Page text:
The Linotype exemplifies a near perfect syncopation of machine and operator interaction. The machine provides many cycle overrides but the operator must set the parameters for the machine cycle and respond to many signals, sounds, line sending actions, drive clutching and casting and distribution. Linotypes required continuous, on the fly, operator programming. This choreography began with the Linotype’s displacement of the compositor from the case and ended with the operator moved away from the machine itself.
The Linotype machine/operator collaboration proved versatile for a century. The Brooklyn made machine was used to produce a great variety of print genres and type matter. While line casting was applied primarily in newspaper production but it also came to wide use in many other printing specialties and was readily adopted for directory and bookwork. Its reliable performance in the field also advanced its use in job printing. It is no small wonder of its adaptability that line cast slugs could be locked up with hand set composition, half-tone cuts and display work or otherwise locked up as a matrix master for cylinder plate casting.
In the mid 1850’s on both sides of the East River young people were still fingering hand set type. Young Sam Clemens, “tramp” printer, was a lighting compositor in a Manhattan plant and Walt Whitman was making his first book in a dingy Brooklyn job shop. In the same decade other young ladies began fingering keys of typewriter arrays and Ottmar Mergenthaler of keyboard automation fame was born. A displacement between ideas and things was positioned to emerge as a force in the resilience of American literary transmission.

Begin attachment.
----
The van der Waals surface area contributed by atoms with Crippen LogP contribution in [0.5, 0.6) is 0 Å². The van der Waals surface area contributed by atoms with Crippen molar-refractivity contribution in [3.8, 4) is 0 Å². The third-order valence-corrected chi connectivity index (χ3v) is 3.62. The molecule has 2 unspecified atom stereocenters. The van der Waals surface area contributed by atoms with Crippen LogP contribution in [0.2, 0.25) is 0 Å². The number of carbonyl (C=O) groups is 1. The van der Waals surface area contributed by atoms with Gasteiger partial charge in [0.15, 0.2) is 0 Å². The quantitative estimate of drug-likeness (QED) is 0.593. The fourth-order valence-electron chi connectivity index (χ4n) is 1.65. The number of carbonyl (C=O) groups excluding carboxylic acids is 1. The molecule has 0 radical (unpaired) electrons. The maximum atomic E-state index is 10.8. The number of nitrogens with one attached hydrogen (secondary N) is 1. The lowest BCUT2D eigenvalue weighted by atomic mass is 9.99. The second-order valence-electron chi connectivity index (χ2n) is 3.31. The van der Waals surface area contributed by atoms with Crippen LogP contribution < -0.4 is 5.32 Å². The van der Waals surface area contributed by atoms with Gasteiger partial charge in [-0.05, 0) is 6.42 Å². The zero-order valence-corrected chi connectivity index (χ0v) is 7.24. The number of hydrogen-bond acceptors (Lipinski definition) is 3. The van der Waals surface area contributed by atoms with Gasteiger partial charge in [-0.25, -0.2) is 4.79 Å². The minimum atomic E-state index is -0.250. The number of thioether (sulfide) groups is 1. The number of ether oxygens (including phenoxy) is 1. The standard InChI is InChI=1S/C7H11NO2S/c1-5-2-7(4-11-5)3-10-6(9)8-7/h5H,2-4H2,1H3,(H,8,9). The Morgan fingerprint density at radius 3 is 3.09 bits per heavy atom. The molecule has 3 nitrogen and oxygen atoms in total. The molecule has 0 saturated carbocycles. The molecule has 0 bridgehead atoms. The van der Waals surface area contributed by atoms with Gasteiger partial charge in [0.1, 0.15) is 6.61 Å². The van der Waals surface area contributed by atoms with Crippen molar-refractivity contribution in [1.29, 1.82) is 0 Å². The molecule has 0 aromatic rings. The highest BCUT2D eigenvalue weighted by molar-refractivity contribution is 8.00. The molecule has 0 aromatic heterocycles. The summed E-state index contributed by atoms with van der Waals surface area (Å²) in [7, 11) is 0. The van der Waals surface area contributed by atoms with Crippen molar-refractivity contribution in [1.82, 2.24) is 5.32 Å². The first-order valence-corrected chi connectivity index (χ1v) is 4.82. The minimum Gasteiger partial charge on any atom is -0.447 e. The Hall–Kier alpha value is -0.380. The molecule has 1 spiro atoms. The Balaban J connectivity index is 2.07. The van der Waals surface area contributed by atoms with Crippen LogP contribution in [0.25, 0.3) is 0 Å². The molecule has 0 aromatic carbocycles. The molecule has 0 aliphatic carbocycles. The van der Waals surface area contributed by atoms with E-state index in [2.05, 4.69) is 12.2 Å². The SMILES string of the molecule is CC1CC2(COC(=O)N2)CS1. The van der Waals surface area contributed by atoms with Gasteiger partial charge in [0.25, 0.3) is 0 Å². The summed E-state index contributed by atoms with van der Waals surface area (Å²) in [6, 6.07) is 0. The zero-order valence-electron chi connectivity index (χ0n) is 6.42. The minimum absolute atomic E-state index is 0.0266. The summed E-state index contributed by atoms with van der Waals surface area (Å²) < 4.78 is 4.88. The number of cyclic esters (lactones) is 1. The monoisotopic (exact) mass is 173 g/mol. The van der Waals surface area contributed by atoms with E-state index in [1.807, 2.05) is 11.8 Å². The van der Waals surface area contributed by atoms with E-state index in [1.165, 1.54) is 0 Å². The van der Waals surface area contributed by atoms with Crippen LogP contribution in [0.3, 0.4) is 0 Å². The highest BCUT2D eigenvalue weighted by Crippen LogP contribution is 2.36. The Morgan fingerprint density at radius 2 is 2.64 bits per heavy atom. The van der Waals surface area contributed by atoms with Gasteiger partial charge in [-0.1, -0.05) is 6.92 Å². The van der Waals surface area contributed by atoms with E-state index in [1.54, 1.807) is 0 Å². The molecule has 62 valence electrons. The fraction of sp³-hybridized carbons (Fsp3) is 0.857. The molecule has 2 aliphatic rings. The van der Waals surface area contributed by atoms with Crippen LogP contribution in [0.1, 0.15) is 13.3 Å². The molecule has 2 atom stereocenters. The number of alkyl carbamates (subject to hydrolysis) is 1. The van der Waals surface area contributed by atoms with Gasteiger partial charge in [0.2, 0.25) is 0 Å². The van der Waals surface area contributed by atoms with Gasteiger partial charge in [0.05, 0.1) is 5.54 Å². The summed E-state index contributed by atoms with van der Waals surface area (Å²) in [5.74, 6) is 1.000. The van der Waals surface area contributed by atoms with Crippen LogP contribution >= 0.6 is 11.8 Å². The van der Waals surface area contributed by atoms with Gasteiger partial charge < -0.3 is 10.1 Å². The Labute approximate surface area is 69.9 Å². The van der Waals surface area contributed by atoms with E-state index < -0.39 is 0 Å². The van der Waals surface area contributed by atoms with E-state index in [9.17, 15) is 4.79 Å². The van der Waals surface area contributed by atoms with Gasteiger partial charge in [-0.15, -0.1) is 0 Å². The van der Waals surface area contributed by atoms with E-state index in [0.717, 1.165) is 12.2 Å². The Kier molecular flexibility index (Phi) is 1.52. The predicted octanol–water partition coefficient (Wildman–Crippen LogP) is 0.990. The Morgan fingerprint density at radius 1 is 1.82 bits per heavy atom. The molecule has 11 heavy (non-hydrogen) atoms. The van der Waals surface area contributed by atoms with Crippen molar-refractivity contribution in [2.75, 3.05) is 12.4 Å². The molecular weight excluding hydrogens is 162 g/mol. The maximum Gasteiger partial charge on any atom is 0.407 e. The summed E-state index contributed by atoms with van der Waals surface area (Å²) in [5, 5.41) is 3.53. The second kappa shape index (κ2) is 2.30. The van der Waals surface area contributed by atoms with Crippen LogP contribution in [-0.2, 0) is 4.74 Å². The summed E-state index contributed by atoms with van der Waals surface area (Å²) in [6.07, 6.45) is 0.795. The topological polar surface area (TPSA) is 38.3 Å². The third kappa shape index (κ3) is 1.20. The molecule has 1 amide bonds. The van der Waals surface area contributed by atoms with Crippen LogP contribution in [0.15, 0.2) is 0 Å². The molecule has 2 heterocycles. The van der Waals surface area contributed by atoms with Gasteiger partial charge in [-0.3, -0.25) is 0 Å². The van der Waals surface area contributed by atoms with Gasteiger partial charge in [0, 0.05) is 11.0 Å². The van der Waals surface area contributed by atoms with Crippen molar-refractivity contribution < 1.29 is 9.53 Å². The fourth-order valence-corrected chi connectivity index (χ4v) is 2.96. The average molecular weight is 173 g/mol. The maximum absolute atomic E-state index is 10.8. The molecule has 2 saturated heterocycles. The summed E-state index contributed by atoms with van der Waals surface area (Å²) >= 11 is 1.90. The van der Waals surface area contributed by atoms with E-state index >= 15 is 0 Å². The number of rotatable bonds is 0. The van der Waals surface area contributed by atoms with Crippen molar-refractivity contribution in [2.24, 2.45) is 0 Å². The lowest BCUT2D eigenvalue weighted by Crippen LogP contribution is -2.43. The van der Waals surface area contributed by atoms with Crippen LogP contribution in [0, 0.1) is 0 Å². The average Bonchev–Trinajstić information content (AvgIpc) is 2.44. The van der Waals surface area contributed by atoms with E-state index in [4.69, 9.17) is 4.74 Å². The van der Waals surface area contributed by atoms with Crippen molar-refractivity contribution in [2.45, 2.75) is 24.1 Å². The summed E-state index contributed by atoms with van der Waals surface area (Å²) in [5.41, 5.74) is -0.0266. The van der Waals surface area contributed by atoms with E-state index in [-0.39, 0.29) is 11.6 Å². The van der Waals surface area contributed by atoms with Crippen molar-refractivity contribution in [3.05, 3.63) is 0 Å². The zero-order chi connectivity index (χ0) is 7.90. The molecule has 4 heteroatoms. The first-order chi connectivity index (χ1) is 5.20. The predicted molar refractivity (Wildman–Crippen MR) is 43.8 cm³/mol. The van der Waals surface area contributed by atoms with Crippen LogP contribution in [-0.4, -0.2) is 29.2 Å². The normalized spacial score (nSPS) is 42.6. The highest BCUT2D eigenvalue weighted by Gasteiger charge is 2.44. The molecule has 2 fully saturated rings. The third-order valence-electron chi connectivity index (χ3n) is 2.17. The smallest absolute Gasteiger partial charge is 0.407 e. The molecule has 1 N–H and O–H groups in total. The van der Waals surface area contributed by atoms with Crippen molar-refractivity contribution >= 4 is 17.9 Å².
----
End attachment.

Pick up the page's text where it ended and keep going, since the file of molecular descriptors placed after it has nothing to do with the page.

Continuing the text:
Other nineteenth century inventions such as telegraphy and instantaneous communication, photo print reproduction, web fed rotary presses, and electrical power all came to bear. Of new consequence was the live interplay of pictures and captions with such novel accommodations as expressive reference to photo imaged personalities. Text eventually flowed to tile compartments of the screen. New anatomies of literary and non-literary production became an American trait. Yet, as with other revolutions, the particular transformation to keyboard prompted text production was little remarked then or now.
One suggestive possibility here is that humanist anomalies such as the codex or the screen book obscure other inventions such as American keyboard texting. Perhaps Ottmar continued automation of words; just such a transaction is exemplified by his line caster and perhaps is now fulfilled in the server cloud displaced from molten metal. What is missing is the distinctive clay shaping of words of tally tokens associated with the advent of writing. The keys are uniform and the words are saccades of flickering finger motions. Just such flickering was apparent in early cinema frames and now is apparent in flickering page turns of screen books. Evidently our evolved mind can adapt to such innovations. Even more inherent may be productive merge and complementary integration of distinctive textual media.